Rau: Trail groups have storied history in Grand County | SkyHiNews.com

Rau: Trail groups have storied history in Grand County

Diana Lynn Rau
Staff Photo |

Our trail system keeps growing and developing from wagon trails and a means to travel from town to town to a recreational asset for our community.

Grand County residents are mostly confirmed trail users in one form or another, one season or another. Many groups have been created that cater to that active part of our population.

Back in the mid-80s, The Over The Hill Gang from Copper Mountain started operating in the Fraser Valley, mainly catering to skiers in the 55-plus age group. A local group broke off and formed the SkiMeisters, a group of active older adults now coming from all over the country to enjoy Grand County and the Front Range. Winter Park Resort is their home base where they function as guides and emissaries, and there is actually a waiting list for club membership.

They have branched into cross country skiing, bicycling, hiking, tennis and a variety of social events. Their motto is, “Since we are all going downhill, we want to help you enjoy it.” The XC program is centered in the Fraser Valley and an introductory lesson is offered at the beginning of each season. They meet at the various touring centers and at trails outside of groomed areas every Tuesday during the downhill season. Most of their biking trips are in the Denver area or Georgetown-Frisco-Copper Mountain corridor and have been groups of up to 25 or so on Mondays.

“Grand County residents are mostly confirmed trail users in one form or another, one season or another. Many groups have been created that cater to that active part of our population.”

The objective is to experience the many and varied paths, some gravel, some paved, throughout the Denver Metro Area and some mountain trails with both longer and shorter rides available.

Hiking trips started in earnest in the 1990s, and Wednesday hikes were scheduled from May through early October. The current group concentrates on Front Range lower elevation and shorter hikes until the melting snow allows access to higher elevations and longer distances. Groups of differing abilities always offer a choice for distance and pace, and they have rules for both leader and hiker responsibilities clearly set forth in their Flurries publication and online.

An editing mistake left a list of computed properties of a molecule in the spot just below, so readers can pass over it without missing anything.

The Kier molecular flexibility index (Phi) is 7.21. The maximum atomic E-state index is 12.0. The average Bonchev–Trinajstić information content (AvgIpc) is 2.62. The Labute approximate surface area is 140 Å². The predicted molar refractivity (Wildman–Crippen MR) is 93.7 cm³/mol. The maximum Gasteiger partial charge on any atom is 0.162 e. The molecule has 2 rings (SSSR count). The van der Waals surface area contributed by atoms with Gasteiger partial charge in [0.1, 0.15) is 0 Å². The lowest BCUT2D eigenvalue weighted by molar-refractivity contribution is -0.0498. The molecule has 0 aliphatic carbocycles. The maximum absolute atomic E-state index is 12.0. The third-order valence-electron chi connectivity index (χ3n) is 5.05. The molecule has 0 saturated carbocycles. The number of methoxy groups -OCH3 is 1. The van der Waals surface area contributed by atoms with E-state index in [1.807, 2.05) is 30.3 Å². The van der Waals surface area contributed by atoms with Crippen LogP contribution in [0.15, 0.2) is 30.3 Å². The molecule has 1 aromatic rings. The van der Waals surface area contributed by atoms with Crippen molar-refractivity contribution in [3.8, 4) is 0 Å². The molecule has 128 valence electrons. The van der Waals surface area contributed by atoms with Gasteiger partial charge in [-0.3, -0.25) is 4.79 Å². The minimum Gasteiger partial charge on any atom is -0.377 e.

Even though their tennis program ended in 2009, their social calendar is filled with Annual Meeting and dinner, Winter Fest, Summer Picnic, Spring Brunch and more. The club addresses most levels of abilities and interests and keeps the Active Older group really moving. You can find out more about the SkiMeisters on their website http://www.skimeisters.org/Public.

Wilderness Group

Meanwhile , another group was forming with a different purpose in mind, one that had more roots in the wilderness and back country scene – the Grand County Wilderness Group. Approximately 1994, Walt and Sally Bobb were enjoying their cabin on Shadow Mountain Lake and one of their favorite hikes was Crater Lake. Walt’s family ethic was to take a large plastic bag for trash pick-up. According to Walt, “The idea of forming an organized group that would assist the Forest Service in protecting the wilderness by educating the public and helping to maintain trails and campsites took root in his family’s appreciation of the abundant natural beauty in wild places such as Crater Lake and our shared responsibility for its stewardship.”

From the small group of individuals including the Bobbs, the Clarks, the Deloachs and the Jacksons, as well as Jack Placchi and Roger Rood from the Forest Service and Anne Vickery and Jim Gluck from the Indian Peaks Wilderness Alliance, the Wilderness group has grown, assisting the Forest Service by things like speaking with the public to enforce rules like dogs off leash, camping in proper places, permits information, packing out all trash, counting cars in parking lots before the current registration boxes were put in place, and reporting sightings of various animals to the Forest Service. They have obtained grants to improve the Junco Lake cabin and provided the outhouse on site as well as currently provide hosts on an ongoing basis at both Junco and Monarch.

The mission of the Wilderness Group is, “To assist the U.S. Forest Service in the Preservation, Protection, Improvement and Public Understanding of the Wilderness areas of Grand County.” “What a wonderful legacy, what a wonderful Wilderness,” write Bob Saint (current GCWG president) and Ann Steers in their History of GCWG – Wilderness Legacy. The group has trail maintenance groups and hiking and snowshoe groups and continues to be a valuable assistant to the Forest Service and our entire trails system in Grand County.

And there are many more groups that have sprung up since the turn of the century. More on them next week. Meanwhile, please do your part picking up trash, maintaining trails when possible, and reporting issues to both land management groups and Headwaters Trails Alliance. It takes all of us to make it work.

Barking BBQ

Supporting organizations like Grand County Pet Pals help trails issues in another way, taking care of our furry friends who hike with us. Join Pet Pals at the Barking BBQ and Open House on Saturday, Sept. 5, from 11 a.m. to 3 p.m. at the Grand County Animal Shelter. See the new cat condos, ventilation system and flooring and – oh yeah – those really cute cats and dogs! Enjoy food and a garage sale to help pay for them.

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